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Afro Hair Care for Doctors, Nurses & Other Essential Workers

When it comes to afro hair care, we often talk about how important it is to create a regime. But how do you approach this when we’re in the middle of a pandemic and you’re working on the front line? 

We’re grateful for the wonderful essential workers in our community. Recently, we’ve spoken to many doctors, nurses and others on the frontline so we’ve put together this guide to answer the most common questions. These FAQs will give afro hair care advice for essential workers that’s simple to follow, practical and written to help protect you. 

 Afro hair care for essential workers: black female doctor with short afro hair and patient

How Often Should I Wash My Hair?

We are constantly being told that we need to wash our hands. Surely, the same applies to our hair? There is a lot unknown about Covid-19, but the recommendation is that essential workers should wash their hair more frequently (and in many cases, daily). A good sulphate-free, natural shampoo is gentle enough to use every day. Follow up with extra conditioner to avoid your hair drying out and to reduce the static in washed hair that encourages microparticles to stick to it.

Is There Anything Else I Should Be Cleaning? 

Quite a lot is unknown about Covid-19 but it wouldn’t hurt to give your styling tools like brushes and combs a periodic deep clean. Normally, it’s recommended to do this every two-three weeks, so consider increasing the frequency to weekly tool washing during this time.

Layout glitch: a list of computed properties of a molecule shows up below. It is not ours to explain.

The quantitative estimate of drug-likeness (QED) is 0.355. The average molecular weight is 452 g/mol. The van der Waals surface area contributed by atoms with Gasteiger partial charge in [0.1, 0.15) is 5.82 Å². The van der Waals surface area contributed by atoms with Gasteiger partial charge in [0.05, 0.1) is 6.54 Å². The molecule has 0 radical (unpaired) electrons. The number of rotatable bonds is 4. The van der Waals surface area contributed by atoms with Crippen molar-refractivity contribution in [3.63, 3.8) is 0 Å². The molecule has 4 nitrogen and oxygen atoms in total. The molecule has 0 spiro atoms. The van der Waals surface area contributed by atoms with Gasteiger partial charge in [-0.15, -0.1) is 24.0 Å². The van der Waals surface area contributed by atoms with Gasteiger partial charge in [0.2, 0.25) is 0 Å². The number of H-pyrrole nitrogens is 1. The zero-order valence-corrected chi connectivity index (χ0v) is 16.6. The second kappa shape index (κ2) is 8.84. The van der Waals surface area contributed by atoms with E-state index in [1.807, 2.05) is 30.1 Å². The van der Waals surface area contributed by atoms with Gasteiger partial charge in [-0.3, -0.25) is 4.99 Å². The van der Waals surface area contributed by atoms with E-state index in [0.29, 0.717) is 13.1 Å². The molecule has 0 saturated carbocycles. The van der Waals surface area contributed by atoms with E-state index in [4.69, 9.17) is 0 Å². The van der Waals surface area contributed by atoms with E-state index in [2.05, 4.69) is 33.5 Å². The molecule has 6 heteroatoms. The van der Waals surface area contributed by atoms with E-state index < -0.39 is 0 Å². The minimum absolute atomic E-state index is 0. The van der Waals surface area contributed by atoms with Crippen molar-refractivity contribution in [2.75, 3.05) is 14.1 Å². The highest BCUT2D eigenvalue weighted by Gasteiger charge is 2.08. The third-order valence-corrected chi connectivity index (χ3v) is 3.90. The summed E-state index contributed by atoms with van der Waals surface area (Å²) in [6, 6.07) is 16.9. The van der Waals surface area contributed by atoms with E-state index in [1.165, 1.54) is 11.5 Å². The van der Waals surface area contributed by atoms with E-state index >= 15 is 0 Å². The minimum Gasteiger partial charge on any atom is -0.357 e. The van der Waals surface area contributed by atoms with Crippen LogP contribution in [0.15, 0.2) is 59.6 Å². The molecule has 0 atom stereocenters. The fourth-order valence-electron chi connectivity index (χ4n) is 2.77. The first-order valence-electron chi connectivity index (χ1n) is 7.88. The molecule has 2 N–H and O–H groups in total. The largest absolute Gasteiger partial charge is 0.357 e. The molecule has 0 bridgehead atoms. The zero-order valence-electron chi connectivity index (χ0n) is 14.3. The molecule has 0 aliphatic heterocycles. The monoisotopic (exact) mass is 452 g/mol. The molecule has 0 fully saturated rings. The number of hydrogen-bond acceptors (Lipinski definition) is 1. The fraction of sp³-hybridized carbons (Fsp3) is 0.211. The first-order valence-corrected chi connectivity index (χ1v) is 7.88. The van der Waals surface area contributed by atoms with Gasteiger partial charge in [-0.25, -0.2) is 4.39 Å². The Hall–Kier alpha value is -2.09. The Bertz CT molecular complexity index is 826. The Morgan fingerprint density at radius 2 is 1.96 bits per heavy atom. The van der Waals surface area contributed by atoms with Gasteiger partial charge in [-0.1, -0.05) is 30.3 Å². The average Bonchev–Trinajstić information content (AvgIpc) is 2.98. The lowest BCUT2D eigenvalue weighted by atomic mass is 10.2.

You can easily clean your tools by removing any hair in the bristles and teeth, then putting a few drops of your shampoo, or Dettol into a bowl of warm water and immersing your brushes and combs in the water. Rinse with clean water, shake off the excess water and leave to dry on a towel.   

How Can I Look After My Hair When I’m Washing It All The Time? 

 Afro hair care for essential workers: black female doctor with natural hair

We know that increasing the frequency at which you wash your hair can play havoc with it. The reason your hair can become dry and damaged from over washing is because of hygral fatigue. This is a weakening of the hair which is caused by the repeated expansion and contraction of hair each time it is washed (the hair shaft expands as it fills with water and then contracts as it dries). Ultimately, hygral fatigue can result in dryness, breakage, weak hair and split ends – basically, everything we want to avoid!

One way to avoid hygral fatigue is by pre-treating your hair coconut oil before washing it. Coconut oil has been proven to protect hair by binding to the proteins in the hair shaft meaning that fewer water molecules can bind to the hair and less swelling happens. 

 Afro hair care for essential workers: back view of a woman with microfibre towel on head